Blessing to the Nations

SYNOPSIS - Jesus is the promised “seed” of Abraham in whom all the nations of the earth are blessed, just as promised in the covenant with Abraham

World Map - Photo by Viktor Forgacs on Unsplash
Basic to the redemption of humanity and the creation is the covenant of God with Abraham and his “seed.” This included the promise that “all the nations the earth would be blessed in him” and Abraham would have innumerable descendants. How will the nations be blessed “in Abraham”? When will this “blessing” occur?

In the New Testament, the promise finds its fulfillment in Jesus Christ, and in his new covenant community. The covenant with Abraham is part of the larger redemptive plan of Yahweh for all humanity, indeed, for the entire creation. The initial focus on Israel was the first stage in a much larger and longer process.

The covenant envisioned a glorious future far beyond the confines of national Israel and the land of Canaan, a promise that would find its final fulfillment in the New Creation.
  • (Genesis 12:1-3)– “And Yahweh said unto Abram: Come thou on thy way, Out of thy land and out of the place of thy birth and out of the house of thy father — Unto the land that I will show thee; That I may make thee into a great nation, And bless thee and make great thy name, And become thou a blessing; That I may bless them who bless thee, But him who maketh light of thee will I curse — So shall be blessed in thee all the families of the ground.
  • (Genesis 15:4-6)– “And lo! a son of my household is mine heir! And lo! the word of Yahweh [came] unto him, saying, This one shall not be thine heir: But one who cometh forth of thy body — he shall be thine heir. And he brought him forth abroad and said — Look steadfastly, I pray thee towards the heavens and number the stars if thou be able to number them, And he said to him, Thus shall be thy seed. And he had faith in Yahweh — so he reckoned it to him as righteousness.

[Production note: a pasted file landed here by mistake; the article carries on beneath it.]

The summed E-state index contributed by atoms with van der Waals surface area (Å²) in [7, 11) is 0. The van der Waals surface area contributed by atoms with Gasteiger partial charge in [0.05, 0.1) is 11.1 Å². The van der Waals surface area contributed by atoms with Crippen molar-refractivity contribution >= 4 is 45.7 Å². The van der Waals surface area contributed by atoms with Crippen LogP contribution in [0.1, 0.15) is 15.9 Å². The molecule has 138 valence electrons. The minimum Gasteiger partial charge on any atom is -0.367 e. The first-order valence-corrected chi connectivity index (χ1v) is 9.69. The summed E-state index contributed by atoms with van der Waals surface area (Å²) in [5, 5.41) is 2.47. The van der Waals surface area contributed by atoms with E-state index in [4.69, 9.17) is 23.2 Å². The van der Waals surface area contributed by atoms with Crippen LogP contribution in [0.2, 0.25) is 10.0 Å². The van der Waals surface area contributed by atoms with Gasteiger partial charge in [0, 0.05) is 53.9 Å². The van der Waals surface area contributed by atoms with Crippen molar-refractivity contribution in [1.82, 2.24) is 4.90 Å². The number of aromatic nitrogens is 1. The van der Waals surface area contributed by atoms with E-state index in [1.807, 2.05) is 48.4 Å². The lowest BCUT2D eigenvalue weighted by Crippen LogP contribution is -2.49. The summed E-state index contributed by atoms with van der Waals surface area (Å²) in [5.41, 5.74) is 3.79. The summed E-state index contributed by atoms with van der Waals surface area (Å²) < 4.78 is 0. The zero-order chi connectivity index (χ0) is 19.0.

• (Genesis 17:1-8) – “And it came to pass that when Abram was ninety and nine years old, Yahweh appeared unto Abram and said unto him, I am GOD Almighty — Walk thou before me and become thou blameless: That I may set my covenant betwixt me and thee, And may multiply thee exceedingly. 3 And Abram fell on his face — and God spake with him, saying: As for me, lo! my covenant is with thee — So shalt thou become — father of a multitude of nations; And thy name shall no more be called Abram — but thy name shall become Abraham, for father of a multitude of nations have I appointed thee; And I will make thee fruitful exceedingly, and grant thee to be nations — Yea kings out of thee shall come forth; And I will confirm my covenant betwixt me and thee and thy seed after thee to their generations for an age-abiding covenant — to become to thee a God, and to thy seed after thee; And I will give to thee and to thy seed after thee the land of thy sojournings — all the land of Canaan for an age-abiding possession — And I will be to them a God.” - (See also - Genesis 22:15-18).